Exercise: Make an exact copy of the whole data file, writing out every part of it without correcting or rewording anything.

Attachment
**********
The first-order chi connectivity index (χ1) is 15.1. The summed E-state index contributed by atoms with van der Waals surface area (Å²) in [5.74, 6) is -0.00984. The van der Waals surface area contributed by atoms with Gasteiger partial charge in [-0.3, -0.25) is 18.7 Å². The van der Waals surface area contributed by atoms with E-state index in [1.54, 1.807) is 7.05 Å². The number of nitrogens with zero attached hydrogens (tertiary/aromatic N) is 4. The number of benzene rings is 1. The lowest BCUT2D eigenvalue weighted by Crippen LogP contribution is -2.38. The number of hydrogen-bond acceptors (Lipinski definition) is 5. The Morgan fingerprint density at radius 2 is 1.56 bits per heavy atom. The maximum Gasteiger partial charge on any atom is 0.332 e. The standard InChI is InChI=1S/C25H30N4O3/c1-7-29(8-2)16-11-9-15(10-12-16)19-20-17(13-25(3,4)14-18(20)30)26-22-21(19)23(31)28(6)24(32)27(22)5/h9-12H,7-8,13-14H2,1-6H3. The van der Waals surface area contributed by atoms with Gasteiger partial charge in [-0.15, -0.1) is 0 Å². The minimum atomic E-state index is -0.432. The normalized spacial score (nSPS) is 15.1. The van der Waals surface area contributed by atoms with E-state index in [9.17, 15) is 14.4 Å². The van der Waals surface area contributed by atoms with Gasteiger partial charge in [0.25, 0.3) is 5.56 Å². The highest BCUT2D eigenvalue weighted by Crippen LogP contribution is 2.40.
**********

The first-order chi connectivity index (χ1) is 15.1. The summed E-state index contributed by atoms with van der Waals surface area (Å²) in [5.74, 6) is -0.00984. The van der Waals surface area contributed by atoms with Gasteiger partial charge in [-0.3, -0.25) is 18.7 Å². The van der Waals surface area contributed by atoms with E-state index in [1.54, 1.807) is 7.05 Å². The number of nitrogens with zero attached hydrogens (tertiary/aromatic N) is 4. The number of benzene rings is 1. The lowest BCUT2D eigenvalue weighted by Crippen LogP contribution is -2.38. The number of hydrogen-bond acceptors (Lipinski definition) is 5. The Morgan fingerprint density at radius 2 is 1.56 bits per heavy atom. The maximum Gasteiger partial charge on any atom is 0.332 e. The standard InChI is InChI=1S/C25H30N4O3/c1-7-29(8-2)16-11-9-15(10-12-16)19-20-17(13-25(3,4)14-18(20)30)26-22-21(19)23(31)28(6)24(32)27(22)5/h9-12H,7-8,13-14H2,1-6H3. The van der Waals surface area contributed by atoms with Gasteiger partial charge in [-0.15, -0.1) is 0 Å². The minimum atomic E-state index is -0.432. The normalized spacial score (nSPS) is 15.1. The van der Waals surface area contributed by atoms with E-state index in [9.17, 15) is 14.4 Å². The van der Waals surface area contributed by atoms with Gasteiger partial charge in [0.25, 0.3) is 5.56 Å². The highest BCUT2D eigenvalue weighted by Crippen LogP contribution is 2.40.